The suction mechanism also may include a collection mechanism 418. The collection mechanism may be disposed, for example, between the conduit structure and the pump and/or intermediate to the ends of the conduit structure. The collection mechanism may include a collection vessel 420 to collect fluid and debris removed from the tapping site and to restrict entry of the debris into the pump.
The suction mechanism may be used with any suitable tap device. For example, the suction mechanism may be used with a cutting tap device, such as tap device 392 shown here, which may generate a significant amount of plate and/or bone debris when an aperture is tapped. Alternatively, or in addition, the suction mechanism may be used with a roll tap device, which may generate less debris than a cutting tap device.
This example describes an exemplary handle 440 for use in a tap device with interchangeable tapping bits; see
Handle 440 may be a handle component including a body 442 and one or more arms or levers 444 extending from the body. For example, handle 440 may have a pair of levers 444 extending radially to provide increased torque and to form a T-shaped handle for manual engagement and rotation. Body 442 may define a socket 446 for receiving a proximal end region of a tapping bit, such as the tapping bit shown in
This example describes an exemplary angle gauge 460 that may be suitable for use in the intraoperative tapping systems of the present teachings; see
Angle gauge 460 may be suitable for use with a bone plate 462 disposed on a bone 464 and/or for use on the bone itself before the bone plate is disposed on the bone. The angle guide may help a practitioner in selecting a suitable angle for guide wire placement, drill placement (during hole formation), and/or tap placement (during tapping of a tappable aperture 466 of the bone plate. In particular, the angle gauge may offer a visual reference for a predetermined angle(s) and/or may serve as a physical guide to restrict lateral movement of a guide wire, a drill, and/or a tap device, among others, as the wire, drill, and/or tap device is placed into/through the aperture and/or into bone.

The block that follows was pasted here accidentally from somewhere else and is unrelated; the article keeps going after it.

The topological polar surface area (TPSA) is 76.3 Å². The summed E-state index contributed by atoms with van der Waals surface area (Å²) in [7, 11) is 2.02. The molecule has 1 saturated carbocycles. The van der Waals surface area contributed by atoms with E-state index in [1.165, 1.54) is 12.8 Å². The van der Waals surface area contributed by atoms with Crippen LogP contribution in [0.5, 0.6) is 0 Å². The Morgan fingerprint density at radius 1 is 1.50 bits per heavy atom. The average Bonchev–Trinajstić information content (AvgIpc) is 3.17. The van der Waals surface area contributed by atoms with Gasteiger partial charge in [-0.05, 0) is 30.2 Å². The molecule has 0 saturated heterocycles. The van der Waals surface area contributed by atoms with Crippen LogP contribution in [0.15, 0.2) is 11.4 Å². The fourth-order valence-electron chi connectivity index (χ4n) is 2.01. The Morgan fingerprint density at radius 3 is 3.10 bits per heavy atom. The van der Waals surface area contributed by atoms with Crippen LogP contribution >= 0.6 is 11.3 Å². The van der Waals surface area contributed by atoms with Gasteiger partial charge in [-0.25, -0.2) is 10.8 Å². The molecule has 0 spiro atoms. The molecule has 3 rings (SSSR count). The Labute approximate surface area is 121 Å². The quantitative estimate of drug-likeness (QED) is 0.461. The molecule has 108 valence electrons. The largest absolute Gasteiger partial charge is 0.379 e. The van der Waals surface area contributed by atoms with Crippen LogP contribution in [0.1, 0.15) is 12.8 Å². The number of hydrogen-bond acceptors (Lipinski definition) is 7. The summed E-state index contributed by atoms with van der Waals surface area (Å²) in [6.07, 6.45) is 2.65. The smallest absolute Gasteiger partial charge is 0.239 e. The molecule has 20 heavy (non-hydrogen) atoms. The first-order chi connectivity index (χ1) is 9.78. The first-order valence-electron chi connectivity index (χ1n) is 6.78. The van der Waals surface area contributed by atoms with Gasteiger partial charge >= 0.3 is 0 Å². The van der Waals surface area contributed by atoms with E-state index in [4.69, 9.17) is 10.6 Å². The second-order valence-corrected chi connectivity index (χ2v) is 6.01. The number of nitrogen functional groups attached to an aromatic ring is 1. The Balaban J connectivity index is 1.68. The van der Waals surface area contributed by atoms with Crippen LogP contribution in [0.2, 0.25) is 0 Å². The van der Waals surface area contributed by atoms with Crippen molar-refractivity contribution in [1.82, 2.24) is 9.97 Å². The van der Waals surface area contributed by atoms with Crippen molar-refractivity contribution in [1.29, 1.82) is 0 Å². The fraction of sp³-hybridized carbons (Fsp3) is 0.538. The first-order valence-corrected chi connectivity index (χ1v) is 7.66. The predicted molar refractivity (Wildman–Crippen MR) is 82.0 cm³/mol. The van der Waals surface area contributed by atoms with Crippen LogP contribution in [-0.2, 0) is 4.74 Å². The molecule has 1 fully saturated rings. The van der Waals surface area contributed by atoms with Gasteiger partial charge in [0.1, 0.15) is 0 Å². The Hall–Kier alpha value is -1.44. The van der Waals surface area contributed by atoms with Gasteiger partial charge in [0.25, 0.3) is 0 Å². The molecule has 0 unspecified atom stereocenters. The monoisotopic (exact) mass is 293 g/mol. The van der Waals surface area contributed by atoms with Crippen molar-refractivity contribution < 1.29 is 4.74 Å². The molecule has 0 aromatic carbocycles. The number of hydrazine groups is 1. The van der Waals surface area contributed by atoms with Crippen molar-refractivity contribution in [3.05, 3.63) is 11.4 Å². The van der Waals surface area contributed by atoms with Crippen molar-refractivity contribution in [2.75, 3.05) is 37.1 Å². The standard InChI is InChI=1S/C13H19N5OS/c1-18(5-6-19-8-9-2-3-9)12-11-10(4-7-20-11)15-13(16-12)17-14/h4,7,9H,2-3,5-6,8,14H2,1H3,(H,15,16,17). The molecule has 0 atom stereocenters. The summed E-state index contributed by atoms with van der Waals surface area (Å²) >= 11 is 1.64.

The angle gauge may include reference indicia 468 corresponding to predefined angles relative to a body 470 of the gauge. For example, the indicia may include an orthogonal mark 472, oblique marks disposed at a predefined angle(s) from the orthogonal mark, symbols (e.g., double-headed arrows 474), and/or alphanumeric characters 476. The oblique marks may be disposed at any suitable predefined angle(s) such as about 5, 10, 15, 20, 25, and/or 30 degrees, among others. For example, the oblique marks may be disposed at an angle from orthogonal corresponding to a maximum suggested tapping angle over which the tappable aperture should not be tapped. In the present illustration, the indicated maximum angle on each opposing side of the orthogonal mark is about twenty degrees (“20° MAX”). Accordingly, a practitioner may use the angle guide to facilitate placement of a guide wire (and/or drill and/or tap) at no greater than the maximum suggested tapping angle. Rather than, or in addition to reference marks, a predefined angle from orthogonal may be defined by an angled lateral surface(s) 478 or perimeter(s) of the gauge. Oblique guide axes 480, 482 defined visually by the lateral surfaces and an orthogonal guide axis 484 defined by conceptual extension of orthogonal line 472 also are indicated in the present illustration.
The angle gauge may include a tab or tip 486 extending distally from body 470. The tab may be sized to be received in the tappable aperture(s) of the bone plate and/or may be disposed adjacent the aperture(s) on the plate and/or adjacent the plate. In any case, the guide wire may be placed through the aperture (and/or the bone drilled or the aperture tapped) with the tab not present (or present) in the aperture.
In other embodiments, the angle gauge may define a guide passage(s) that receives a guide wire, drill and/or tap device and restricts lateral motion thereof. Accordingly, the passage may remain aligned with a tappable aperture as the wire, drill, and/or tap device is being placed into and/or through the aperture. The passage may be a plurality of individual passages disposed at different angles and/or at opposing angular polarities. Alternatively, the passage may be a single wedge-shaped passage that physically guides a guide wire, drill, and/or tap device within the maximum suggested angular range.